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Disaster Movie

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Choose your doom.note 

Peter: [T]his city is headed for a disaster of biblical proportions.
Mayor: What do you mean "biblical"?
Ray: What he means is Old Testament, Mr. Mayor. Real wrath-of-God-type stuff. Fire and brimstone coming down from the skies! Rivers and seas boiling!
Egon: Forty years of darkness! Earthquakes, volcanoes!
Winston: The dead rising from the grave!
Peter: Human sacrifice! Dogs and cats living together! Mass hysteria!

Films whose plots revolve around something huge, horrible, and natural heading towards the protagonists, and their reactions to it.

About half have the main characters trying to stop the disaster somehow, while the other half have them simply trying to survive. In both varieties, viewers are introduced to large casts that exist solely to be killed off in various ways by the disaster and its side effects. Meteors, tornadoes, earthquakes, volcanoes, and catastrophic climate change are among the popular subjects. People who watch these movies are typically Just Here for Godzilla.

The genre became incredibly popular in The '70s, with Irwin Allen becoming (in)famous for making a number of these movies. Eventually, like all trends in Hollywood, it burned itself out, finally being killed when Airplane! tore into the genre. Modern special effects helped revive the disaster movie in The '90s, until certain events made scenes of cataclysmic destruction rather insensitive. This aversion swiftly passed, therefore making this trope a textbook case of Cyclic National Fascination.

Alien Invasion and especially kaiju movies tend to be very similar in tone to disaster movies, with their focus on destruction.

Not to be confused with the Seltzer and Friedberg movie of the same name.

Common tropes used in the genre:

  • All-Star Cast: For some reason, disaster movies are like magnets for A- and B-list actors.
  • Anyone Can Die: For audiences back then it was genuinely surprising to see big name actors that one assumed were safe die horrific deaths onscreen, as opposed to just the extras.
  • Apocalypse Wow: These movies are big on special effects by necessity to wow the audience.
  • Based on a True Story: Real-life disasters make great inspiration for movies. See here for many examples.
  • Big Dam Plot: Dams appearing on a disaster movie will be severely damaged and/or break, just like the Chekhov's Volcano will always erupt.
  • Cassandra Truth: Often times one or more of the protagonists know about the impending catastrophe, even know how to prevent it, but they are often either a) laughed at/ignored, or b) silenced with threats.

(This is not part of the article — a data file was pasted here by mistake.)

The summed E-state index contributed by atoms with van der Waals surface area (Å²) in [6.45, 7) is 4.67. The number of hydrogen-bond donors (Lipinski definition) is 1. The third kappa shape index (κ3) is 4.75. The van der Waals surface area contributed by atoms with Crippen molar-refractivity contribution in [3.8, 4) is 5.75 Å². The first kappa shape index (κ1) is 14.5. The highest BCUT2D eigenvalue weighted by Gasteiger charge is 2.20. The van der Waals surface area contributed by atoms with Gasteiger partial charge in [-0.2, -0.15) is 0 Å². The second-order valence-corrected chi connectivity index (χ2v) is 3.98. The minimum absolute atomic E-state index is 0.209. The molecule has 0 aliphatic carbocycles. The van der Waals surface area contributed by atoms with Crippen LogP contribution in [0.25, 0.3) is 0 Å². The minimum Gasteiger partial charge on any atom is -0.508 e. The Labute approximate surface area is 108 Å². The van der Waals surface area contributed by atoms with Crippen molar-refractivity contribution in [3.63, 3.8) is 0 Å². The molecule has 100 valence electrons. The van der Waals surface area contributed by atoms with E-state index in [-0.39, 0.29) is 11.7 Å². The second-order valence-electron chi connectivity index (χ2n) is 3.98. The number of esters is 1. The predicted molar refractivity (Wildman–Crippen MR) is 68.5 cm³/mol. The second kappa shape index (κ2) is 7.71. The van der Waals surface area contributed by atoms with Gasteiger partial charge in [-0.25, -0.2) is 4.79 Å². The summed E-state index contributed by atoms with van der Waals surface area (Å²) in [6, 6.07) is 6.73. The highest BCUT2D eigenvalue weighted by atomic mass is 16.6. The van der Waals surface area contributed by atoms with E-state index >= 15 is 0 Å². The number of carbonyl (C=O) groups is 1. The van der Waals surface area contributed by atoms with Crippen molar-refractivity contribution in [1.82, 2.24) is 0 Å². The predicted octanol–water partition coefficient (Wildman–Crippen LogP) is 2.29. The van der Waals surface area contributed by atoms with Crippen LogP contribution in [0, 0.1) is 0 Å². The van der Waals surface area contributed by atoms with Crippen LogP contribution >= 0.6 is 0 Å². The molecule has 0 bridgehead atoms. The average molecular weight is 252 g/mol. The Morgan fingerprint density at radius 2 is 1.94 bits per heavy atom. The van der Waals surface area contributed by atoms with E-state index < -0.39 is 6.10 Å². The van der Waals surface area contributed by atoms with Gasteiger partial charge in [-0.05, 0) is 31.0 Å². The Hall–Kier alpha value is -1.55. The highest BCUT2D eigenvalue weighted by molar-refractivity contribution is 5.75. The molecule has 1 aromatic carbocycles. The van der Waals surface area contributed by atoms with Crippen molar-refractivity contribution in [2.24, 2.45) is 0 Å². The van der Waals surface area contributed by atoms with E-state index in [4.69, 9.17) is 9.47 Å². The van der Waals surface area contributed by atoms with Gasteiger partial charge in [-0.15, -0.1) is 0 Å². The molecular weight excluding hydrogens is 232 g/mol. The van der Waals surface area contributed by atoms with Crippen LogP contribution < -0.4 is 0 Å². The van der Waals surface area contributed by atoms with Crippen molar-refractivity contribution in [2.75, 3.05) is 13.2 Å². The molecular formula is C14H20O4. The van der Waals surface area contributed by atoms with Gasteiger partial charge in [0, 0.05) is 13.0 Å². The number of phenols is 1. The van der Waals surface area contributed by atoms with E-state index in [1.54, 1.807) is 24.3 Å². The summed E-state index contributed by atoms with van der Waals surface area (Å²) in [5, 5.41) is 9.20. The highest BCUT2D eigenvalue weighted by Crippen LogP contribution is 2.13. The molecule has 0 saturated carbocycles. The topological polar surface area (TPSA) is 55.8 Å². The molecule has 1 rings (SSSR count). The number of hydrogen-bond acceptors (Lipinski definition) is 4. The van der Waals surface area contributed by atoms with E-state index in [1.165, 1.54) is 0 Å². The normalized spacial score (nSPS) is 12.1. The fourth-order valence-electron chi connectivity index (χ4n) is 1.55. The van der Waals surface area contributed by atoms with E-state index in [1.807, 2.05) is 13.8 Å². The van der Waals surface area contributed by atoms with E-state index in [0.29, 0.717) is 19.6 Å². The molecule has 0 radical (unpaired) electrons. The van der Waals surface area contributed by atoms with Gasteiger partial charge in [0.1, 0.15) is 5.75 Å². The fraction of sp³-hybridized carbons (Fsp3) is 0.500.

• Chekhov's Volcano: If the movie features a volcano, it will erupt.
  • Deadline News: The poor newscaster assigned to cover this story is in for it.
  • Death of a Child: For some reason, a lot of these movies show a child getting killed, just in case we've ceased to care by this point.
  • Designated Villain: Sometimes, the character that is intended to be the Jerkass and Hate Sink will be a completely rational and pragmatic character who simply makes reasonable but tough decisions that the other characters don't like. See 2012's Carl Anheuser for what is perhaps the prime example.
  • Developing Doomed Characters: Half of the movie will usually be spent on setting up the characters before the disaster takes out a large chunk of them.
  • Doomed Contrarian: Many characters (but most probably the Hate Sink) will continue to go against the heroes regardless of how sensible the heroes' decisions are (or out of a sense of extremely cold pragmatism) up until the disaster kills them off.
  • Fight to Survive: Most disaster movies will at some point have the characters that are left struggling to stay alive.
  • Harsher in Hindsight: Applies to some examples in the aftermath of subsequent Real Life disasters. May tread on Distanced from Current Events if the timing is poor.
  • Hate Sink: The main antagonist is the disaster itself, but since one cannot hate a force of nature, a Jerkass character will often be added to serve as an outlet for the bad-guy-hating.
  • Heroic Dog: If there is a medium or large sized dog in the film, it will rescue someone. (typically a child) If it appears to die offscreen during the effort, after twenty seconds of children shedding tears to depressing music, it will be revealed to have survived — happily panting, barking, and wagging its tail and without any apparent injuries.
  • Hollywood Science: After all, you can't let little things like the laws of physics get in the way of some awesome destruction.
  • Ignored Expert: Most films of this genre (except those that focus entirely on civilian survivors), will have a scientist warning authorities of the potential for disaster in the early scenes and not being taken seriously.
  • Just Here for Godzilla: Large parts of the audience watch it solely for the disasters themselves, rather than the character subplots around it.